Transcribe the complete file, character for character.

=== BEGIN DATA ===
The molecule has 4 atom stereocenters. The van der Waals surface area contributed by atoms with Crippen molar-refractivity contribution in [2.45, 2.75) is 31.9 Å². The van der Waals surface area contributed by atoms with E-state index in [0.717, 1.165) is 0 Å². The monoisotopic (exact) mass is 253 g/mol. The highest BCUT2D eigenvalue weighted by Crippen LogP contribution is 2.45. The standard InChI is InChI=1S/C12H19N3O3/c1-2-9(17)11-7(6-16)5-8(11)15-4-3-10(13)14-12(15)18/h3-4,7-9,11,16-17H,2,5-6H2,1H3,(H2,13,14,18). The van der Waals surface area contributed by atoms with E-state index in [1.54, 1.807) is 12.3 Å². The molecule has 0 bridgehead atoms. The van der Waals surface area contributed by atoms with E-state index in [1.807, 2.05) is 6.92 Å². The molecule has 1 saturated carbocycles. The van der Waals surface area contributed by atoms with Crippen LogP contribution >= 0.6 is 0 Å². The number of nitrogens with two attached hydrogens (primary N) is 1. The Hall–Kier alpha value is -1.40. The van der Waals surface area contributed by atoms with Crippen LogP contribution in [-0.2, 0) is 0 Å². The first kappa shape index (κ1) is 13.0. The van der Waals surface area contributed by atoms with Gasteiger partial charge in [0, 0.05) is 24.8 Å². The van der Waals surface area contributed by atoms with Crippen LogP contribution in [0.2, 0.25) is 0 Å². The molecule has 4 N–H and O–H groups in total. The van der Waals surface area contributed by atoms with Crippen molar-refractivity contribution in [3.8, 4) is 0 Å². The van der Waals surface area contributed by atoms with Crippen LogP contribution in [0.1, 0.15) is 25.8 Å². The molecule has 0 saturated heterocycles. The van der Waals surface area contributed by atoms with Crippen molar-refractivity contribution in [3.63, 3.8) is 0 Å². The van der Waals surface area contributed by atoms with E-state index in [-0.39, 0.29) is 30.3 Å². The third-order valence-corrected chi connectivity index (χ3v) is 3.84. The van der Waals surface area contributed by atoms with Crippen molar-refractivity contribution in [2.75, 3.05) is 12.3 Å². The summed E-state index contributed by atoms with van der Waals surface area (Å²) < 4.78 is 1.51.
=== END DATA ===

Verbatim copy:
The molecule has 4 atom stereocenters. The van der Waals surface area contributed by atoms with Crippen molar-refractivity contribution in [2.45, 2.75) is 31.9 Å². The van der Waals surface area contributed by atoms with E-state index in [0.717, 1.165) is 0 Å². The monoisotopic (exact) mass is 253 g/mol. The highest BCUT2D eigenvalue weighted by Crippen LogP contribution is 2.45. The standard InChI is InChI=1S/C12H19N3O3/c1-2-9(17)11-7(6-16)5-8(11)15-4-3-10(13)14-12(15)18/h3-4,7-9,11,16-17H,2,5-6H2,1H3,(H2,13,14,18). The van der Waals surface area contributed by atoms with E-state index in [1.54, 1.807) is 12.3 Å². The molecule has 0 bridgehead atoms. The van der Waals surface area contributed by atoms with E-state index in [1.807, 2.05) is 6.92 Å². The molecule has 1 saturated carbocycles. The van der Waals surface area contributed by atoms with Crippen LogP contribution >= 0.6 is 0 Å². The number of nitrogens with two attached hydrogens (primary N) is 1. The Hall–Kier alpha value is -1.40. The van der Waals surface area contributed by atoms with Crippen LogP contribution in [-0.2, 0) is 0 Å². The first kappa shape index (κ1) is 13.0. The van der Waals surface area contributed by atoms with Gasteiger partial charge in [0, 0.05) is 24.8 Å². The van der Waals surface area contributed by atoms with Crippen LogP contribution in [0.2, 0.25) is 0 Å². The molecule has 4 N–H and O–H groups in total. The van der Waals surface area contributed by atoms with Crippen molar-refractivity contribution in [3.8, 4) is 0 Å². The van der Waals surface area contributed by atoms with Crippen LogP contribution in [0.1, 0.15) is 25.8 Å². The molecule has 0 saturated heterocycles. The van der Waals surface area contributed by atoms with Crippen molar-refractivity contribution in [3.63, 3.8) is 0 Å². The van der Waals surface area contributed by atoms with E-state index in [-0.39, 0.29) is 30.3 Å². The third-order valence-corrected chi connectivity index (χ3v) is 3.84. The van der Waals surface area contributed by atoms with Crippen molar-refractivity contribution in [2.75, 3.05) is 12.3 Å². The summed E-state index contributed by atoms with van der Waals surface area (Å²) < 4.78 is 1.51.